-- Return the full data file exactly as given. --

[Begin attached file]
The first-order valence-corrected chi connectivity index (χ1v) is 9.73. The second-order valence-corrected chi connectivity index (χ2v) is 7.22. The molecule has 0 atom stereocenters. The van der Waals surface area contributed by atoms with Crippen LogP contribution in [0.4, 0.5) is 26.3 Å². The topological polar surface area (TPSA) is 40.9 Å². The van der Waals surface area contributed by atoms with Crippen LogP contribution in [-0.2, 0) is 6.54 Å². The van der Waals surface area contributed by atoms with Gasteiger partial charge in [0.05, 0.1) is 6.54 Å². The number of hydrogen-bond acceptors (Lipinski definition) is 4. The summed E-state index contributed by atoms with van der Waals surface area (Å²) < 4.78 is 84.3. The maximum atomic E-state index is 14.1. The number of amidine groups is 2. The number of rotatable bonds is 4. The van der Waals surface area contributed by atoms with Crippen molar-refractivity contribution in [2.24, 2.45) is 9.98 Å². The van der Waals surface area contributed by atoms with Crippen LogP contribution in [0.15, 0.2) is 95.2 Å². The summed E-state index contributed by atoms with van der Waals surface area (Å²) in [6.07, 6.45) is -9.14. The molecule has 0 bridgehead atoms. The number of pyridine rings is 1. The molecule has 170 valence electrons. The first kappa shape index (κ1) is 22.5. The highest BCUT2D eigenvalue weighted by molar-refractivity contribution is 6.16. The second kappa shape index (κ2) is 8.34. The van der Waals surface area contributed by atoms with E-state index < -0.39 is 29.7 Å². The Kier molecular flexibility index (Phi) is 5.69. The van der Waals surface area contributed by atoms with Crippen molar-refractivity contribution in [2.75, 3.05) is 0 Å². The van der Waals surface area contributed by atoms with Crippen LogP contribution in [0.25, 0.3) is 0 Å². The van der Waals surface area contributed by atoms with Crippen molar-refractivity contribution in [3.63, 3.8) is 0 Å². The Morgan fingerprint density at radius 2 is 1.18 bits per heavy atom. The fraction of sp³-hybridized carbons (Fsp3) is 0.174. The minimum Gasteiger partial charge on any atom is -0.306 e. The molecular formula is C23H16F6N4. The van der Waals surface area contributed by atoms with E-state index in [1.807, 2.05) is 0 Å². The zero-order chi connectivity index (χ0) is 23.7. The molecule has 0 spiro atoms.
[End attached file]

The first-order valence-corrected chi connectivity index (χ1v) is 9.73. The second-order valence-corrected chi connectivity index (χ2v) is 7.22. The molecule has 0 atom stereocenters. The van der Waals surface area contributed by atoms with Crippen LogP contribution in [0.4, 0.5) is 26.3 Å². The topological polar surface area (TPSA) is 40.9 Å². The van der Waals surface area contributed by atoms with Crippen LogP contribution in [-0.2, 0) is 6.54 Å². The van der Waals surface area contributed by atoms with Gasteiger partial charge in [0.05, 0.1) is 6.54 Å². The number of hydrogen-bond acceptors (Lipinski definition) is 4. The summed E-state index contributed by atoms with van der Waals surface area (Å²) < 4.78 is 84.3. The maximum atomic E-state index is 14.1. The number of amidine groups is 2. The number of rotatable bonds is 4. The van der Waals surface area contributed by atoms with Crippen molar-refractivity contribution in [2.24, 2.45) is 9.98 Å². The van der Waals surface area contributed by atoms with Crippen LogP contribution in [0.15, 0.2) is 95.2 Å². The summed E-state index contributed by atoms with van der Waals surface area (Å²) in [6.07, 6.45) is -9.14. The molecule has 0 bridgehead atoms. The number of pyridine rings is 1. The molecule has 170 valence electrons. The first kappa shape index (κ1) is 22.5. The highest BCUT2D eigenvalue weighted by molar-refractivity contribution is 6.16. The second kappa shape index (κ2) is 8.34. The van der Waals surface area contributed by atoms with E-state index < -0.39 is 29.7 Å². The Kier molecular flexibility index (Phi) is 5.69. The van der Waals surface area contributed by atoms with Crippen molar-refractivity contribution in [2.75, 3.05) is 0 Å². The van der Waals surface area contributed by atoms with Crippen LogP contribution in [0.25, 0.3) is 0 Å². The van der Waals surface area contributed by atoms with Crippen molar-refractivity contribution in [3.63, 3.8) is 0 Å². The Morgan fingerprint density at radius 2 is 1.18 bits per heavy atom. The fraction of sp³-hybridized carbons (Fsp3) is 0.174. The minimum Gasteiger partial charge on any atom is -0.306 e. The molecular formula is C23H16F6N4. The van der Waals surface area contributed by atoms with E-state index in [1.807, 2.05) is 0 Å². The zero-order chi connectivity index (χ0) is 23.7. The molecule has 0 spiro atoms.